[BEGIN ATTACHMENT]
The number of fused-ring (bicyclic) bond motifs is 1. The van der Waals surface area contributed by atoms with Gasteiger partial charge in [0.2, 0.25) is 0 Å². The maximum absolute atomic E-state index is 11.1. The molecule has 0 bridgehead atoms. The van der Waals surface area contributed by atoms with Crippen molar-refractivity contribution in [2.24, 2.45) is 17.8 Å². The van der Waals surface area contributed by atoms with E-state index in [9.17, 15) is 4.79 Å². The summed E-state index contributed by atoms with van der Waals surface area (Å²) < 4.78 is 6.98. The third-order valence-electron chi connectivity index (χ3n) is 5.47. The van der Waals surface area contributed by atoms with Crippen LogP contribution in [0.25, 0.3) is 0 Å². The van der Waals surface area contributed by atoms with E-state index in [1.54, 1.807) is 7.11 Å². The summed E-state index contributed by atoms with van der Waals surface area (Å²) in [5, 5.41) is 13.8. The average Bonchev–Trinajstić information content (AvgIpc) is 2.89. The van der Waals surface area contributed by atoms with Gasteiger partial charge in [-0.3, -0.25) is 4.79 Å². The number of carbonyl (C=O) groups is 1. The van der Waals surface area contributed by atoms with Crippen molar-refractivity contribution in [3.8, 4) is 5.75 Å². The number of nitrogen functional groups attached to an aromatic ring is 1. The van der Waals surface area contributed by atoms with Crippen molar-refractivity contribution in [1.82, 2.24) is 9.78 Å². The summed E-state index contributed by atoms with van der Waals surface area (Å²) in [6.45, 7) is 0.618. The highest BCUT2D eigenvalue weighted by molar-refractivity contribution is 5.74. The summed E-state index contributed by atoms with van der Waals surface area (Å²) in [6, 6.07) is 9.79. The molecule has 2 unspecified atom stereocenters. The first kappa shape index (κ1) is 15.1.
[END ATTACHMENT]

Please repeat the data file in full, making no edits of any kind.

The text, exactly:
The number of fused-ring (bicyclic) bond motifs is 1. The van der Waals surface area contributed by atoms with Gasteiger partial charge in [0.2, 0.25) is 0 Å². The maximum absolute atomic E-state index is 11.1. The molecule has 0 bridgehead atoms. The van der Waals surface area contributed by atoms with Crippen molar-refractivity contribution in [2.24, 2.45) is 17.8 Å². The van der Waals surface area contributed by atoms with E-state index in [9.17, 15) is 4.79 Å². The summed E-state index contributed by atoms with van der Waals surface area (Å²) < 4.78 is 6.98. The third-order valence-electron chi connectivity index (χ3n) is 5.47. The van der Waals surface area contributed by atoms with Crippen LogP contribution in [0.25, 0.3) is 0 Å². The van der Waals surface area contributed by atoms with E-state index in [1.54, 1.807) is 7.11 Å². The summed E-state index contributed by atoms with van der Waals surface area (Å²) in [5, 5.41) is 13.8. The average Bonchev–Trinajstić information content (AvgIpc) is 2.89. The van der Waals surface area contributed by atoms with Gasteiger partial charge in [-0.3, -0.25) is 4.79 Å². The number of carbonyl (C=O) groups is 1. The van der Waals surface area contributed by atoms with Crippen molar-refractivity contribution in [3.8, 4) is 5.75 Å². The number of nitrogen functional groups attached to an aromatic ring is 1. The van der Waals surface area contributed by atoms with Crippen molar-refractivity contribution in [1.82, 2.24) is 9.78 Å². The summed E-state index contributed by atoms with van der Waals surface area (Å²) in [6.45, 7) is 0.618. The highest BCUT2D eigenvalue weighted by molar-refractivity contribution is 5.74. The summed E-state index contributed by atoms with van der Waals surface area (Å²) in [6, 6.07) is 9.79. The molecule has 2 unspecified atom stereocenters. The first kappa shape index (κ1) is 15.1.